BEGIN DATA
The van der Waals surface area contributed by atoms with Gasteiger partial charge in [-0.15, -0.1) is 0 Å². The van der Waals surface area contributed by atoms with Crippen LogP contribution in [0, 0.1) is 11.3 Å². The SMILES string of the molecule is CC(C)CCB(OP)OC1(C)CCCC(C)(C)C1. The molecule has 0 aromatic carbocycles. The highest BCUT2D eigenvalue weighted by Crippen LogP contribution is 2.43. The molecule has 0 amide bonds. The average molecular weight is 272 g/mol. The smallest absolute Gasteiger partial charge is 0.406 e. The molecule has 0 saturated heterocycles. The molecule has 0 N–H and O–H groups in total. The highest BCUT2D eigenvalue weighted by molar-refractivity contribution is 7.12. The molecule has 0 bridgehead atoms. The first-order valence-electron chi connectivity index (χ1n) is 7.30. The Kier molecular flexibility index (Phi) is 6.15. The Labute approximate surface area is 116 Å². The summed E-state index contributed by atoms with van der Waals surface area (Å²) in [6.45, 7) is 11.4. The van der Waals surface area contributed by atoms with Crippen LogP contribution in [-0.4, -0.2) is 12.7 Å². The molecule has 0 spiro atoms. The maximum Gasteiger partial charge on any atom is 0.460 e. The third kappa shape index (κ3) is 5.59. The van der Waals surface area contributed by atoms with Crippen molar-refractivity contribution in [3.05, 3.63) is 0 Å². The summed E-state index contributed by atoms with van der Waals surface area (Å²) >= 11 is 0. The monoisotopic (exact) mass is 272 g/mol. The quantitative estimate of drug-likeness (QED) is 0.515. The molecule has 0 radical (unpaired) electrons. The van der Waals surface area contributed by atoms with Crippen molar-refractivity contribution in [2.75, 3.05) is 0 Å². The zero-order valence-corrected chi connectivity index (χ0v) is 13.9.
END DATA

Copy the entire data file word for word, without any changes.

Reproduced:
The van der Waals surface area contributed by atoms with Gasteiger partial charge in [-0.15, -0.1) is 0 Å². The van der Waals surface area contributed by atoms with Crippen LogP contribution in [0, 0.1) is 11.3 Å². The SMILES string of the molecule is CC(C)CCB(OP)OC1(C)CCCC(C)(C)C1. The molecule has 0 aromatic carbocycles. The highest BCUT2D eigenvalue weighted by Crippen LogP contribution is 2.43. The molecule has 0 amide bonds. The average molecular weight is 272 g/mol. The smallest absolute Gasteiger partial charge is 0.406 e. The molecule has 0 saturated heterocycles. The molecule has 0 N–H and O–H groups in total. The highest BCUT2D eigenvalue weighted by molar-refractivity contribution is 7.12. The molecule has 0 bridgehead atoms. The first-order valence-electron chi connectivity index (χ1n) is 7.30. The Kier molecular flexibility index (Phi) is 6.15. The Labute approximate surface area is 116 Å². The summed E-state index contributed by atoms with van der Waals surface area (Å²) in [6.45, 7) is 11.4. The van der Waals surface area contributed by atoms with Crippen LogP contribution in [-0.4, -0.2) is 12.7 Å². The molecule has 0 spiro atoms. The maximum Gasteiger partial charge on any atom is 0.460 e. The third kappa shape index (κ3) is 5.59. The van der Waals surface area contributed by atoms with Crippen molar-refractivity contribution in [3.05, 3.63) is 0 Å². The summed E-state index contributed by atoms with van der Waals surface area (Å²) >= 11 is 0. The monoisotopic (exact) mass is 272 g/mol. The quantitative estimate of drug-likeness (QED) is 0.515. The molecule has 0 radical (unpaired) electrons. The van der Waals surface area contributed by atoms with Crippen molar-refractivity contribution in [2.75, 3.05) is 0 Å². The zero-order valence-corrected chi connectivity index (χ0v) is 13.9.